What Does Coronavirus Mean for International Student Loans?
April 20th, 2020 by Al C
Repayments of federal student loans in the United States will be paused automatically between March 13th 2020 and September 30th 2020 and interest is being temporarily set at 0%, meaning that if you are in receipt of a federal student loan your payments will stop during this time and there is no penalty for doing so in terms of additional interest being accrued. This policy was included in the CARES Act which was signed into law by the President on March 27th. You may, if you choose to, continue to repay, but this is optional.
Read this if you’re looking for more general information about loan repayment for international students.
However, the U.S. Department of Education does not have legal authority over private student loans, and they are not covered by the CARES Act. This applies to federal student loans that have been refinanced through a private lender. Note that some FFEL Program loans and Perkins Loans are not owned by the federal government.
So, how will you be affected by the Covid 19 outbreak?
Some private lenders are offering students relief, such as temporary forbearance.
The good news is that private lenders are taking the current situation into account and are making accommodations for those students who suffer economic hardship and may struggle to make their student loan payments – they will work with you to give you options and find the best solution.
For the most up to date information you should contact your lender directly to find out about making payments – especially if money is a big concern for you at the moment.
We will summarize the range of options that may be available to you due to the Coronavirus pandemic, and you should check directly with your lender which ones are available through your account.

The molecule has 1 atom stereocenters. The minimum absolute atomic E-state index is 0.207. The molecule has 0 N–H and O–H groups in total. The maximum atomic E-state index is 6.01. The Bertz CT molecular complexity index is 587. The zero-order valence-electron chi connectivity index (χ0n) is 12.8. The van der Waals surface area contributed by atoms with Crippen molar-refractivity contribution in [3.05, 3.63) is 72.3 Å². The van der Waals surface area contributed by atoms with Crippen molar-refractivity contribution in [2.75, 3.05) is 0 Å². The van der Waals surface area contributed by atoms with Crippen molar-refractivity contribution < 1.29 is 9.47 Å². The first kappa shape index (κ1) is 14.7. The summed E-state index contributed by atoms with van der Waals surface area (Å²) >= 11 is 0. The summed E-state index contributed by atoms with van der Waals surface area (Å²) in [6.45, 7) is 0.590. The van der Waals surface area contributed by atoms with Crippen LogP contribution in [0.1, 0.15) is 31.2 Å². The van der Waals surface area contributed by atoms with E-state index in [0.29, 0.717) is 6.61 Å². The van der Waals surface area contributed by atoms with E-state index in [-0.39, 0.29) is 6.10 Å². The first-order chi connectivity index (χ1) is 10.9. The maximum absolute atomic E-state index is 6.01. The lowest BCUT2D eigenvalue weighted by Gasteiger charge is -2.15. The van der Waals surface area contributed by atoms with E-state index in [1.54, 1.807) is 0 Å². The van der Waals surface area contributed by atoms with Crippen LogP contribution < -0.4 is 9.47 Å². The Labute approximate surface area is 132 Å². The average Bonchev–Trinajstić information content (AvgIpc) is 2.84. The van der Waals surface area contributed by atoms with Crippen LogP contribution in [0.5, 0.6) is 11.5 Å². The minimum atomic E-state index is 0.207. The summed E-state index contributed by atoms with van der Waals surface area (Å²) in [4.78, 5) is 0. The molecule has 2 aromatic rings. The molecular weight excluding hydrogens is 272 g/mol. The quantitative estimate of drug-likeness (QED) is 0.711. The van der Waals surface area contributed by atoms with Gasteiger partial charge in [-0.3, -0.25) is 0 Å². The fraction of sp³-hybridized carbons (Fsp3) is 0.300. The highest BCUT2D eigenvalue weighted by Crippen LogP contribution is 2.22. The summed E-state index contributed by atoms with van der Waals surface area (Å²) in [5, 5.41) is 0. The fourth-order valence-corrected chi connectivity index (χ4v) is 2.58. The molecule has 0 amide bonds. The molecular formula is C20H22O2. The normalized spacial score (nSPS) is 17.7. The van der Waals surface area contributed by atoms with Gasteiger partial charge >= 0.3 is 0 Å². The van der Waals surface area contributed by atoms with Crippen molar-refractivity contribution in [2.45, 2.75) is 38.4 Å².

The key message is this: If you can’t afford to make the payments on a private student loan, you should contact your lender as soon as possible. They might be willing to offer solutions, such as a forbearance, which would suspend your payments for a short time, meaning that you would not default on your loan, and would thereby protect your credit.
Remember, though, interest will likely still accrue if your private loan payments are paused, and this could ultimately increase your monthly payment, and the total you pay over the term of your loan.
Here are some of the most common new initiatives that private lenders have put in place:
- Up to 3-month (or 90-day) forbearance period – a temporary pause on your repayments. Some lenders have left this open ended for “as long as the national emergency continues”
- Waiver of late payment fees
- Temporary reduction of interest rates
- Temporary reduction of repayments
- Extension to loan repayment term
- 60-day forbearance with options to extend
If you have questions about your rights, contact customer service or your account manager at your lender to receive the most up to date information.
Q. I have some federal and some private loans – what does this mean for me?
If you have both federal and private loans and focus on making the payments of the private loans while qualifying federal loans are suspended.
Q. Do I need to apply to suspend my payments or interest?
For Federal programs, no. For private lenders you should contact them as soon as possible.
Q. Do I need to pay a fee to suspend my payments?
No – if you are contacted by someone requesting a fee to assist you with your student loan and offering this type of service be aware that it may be a scam.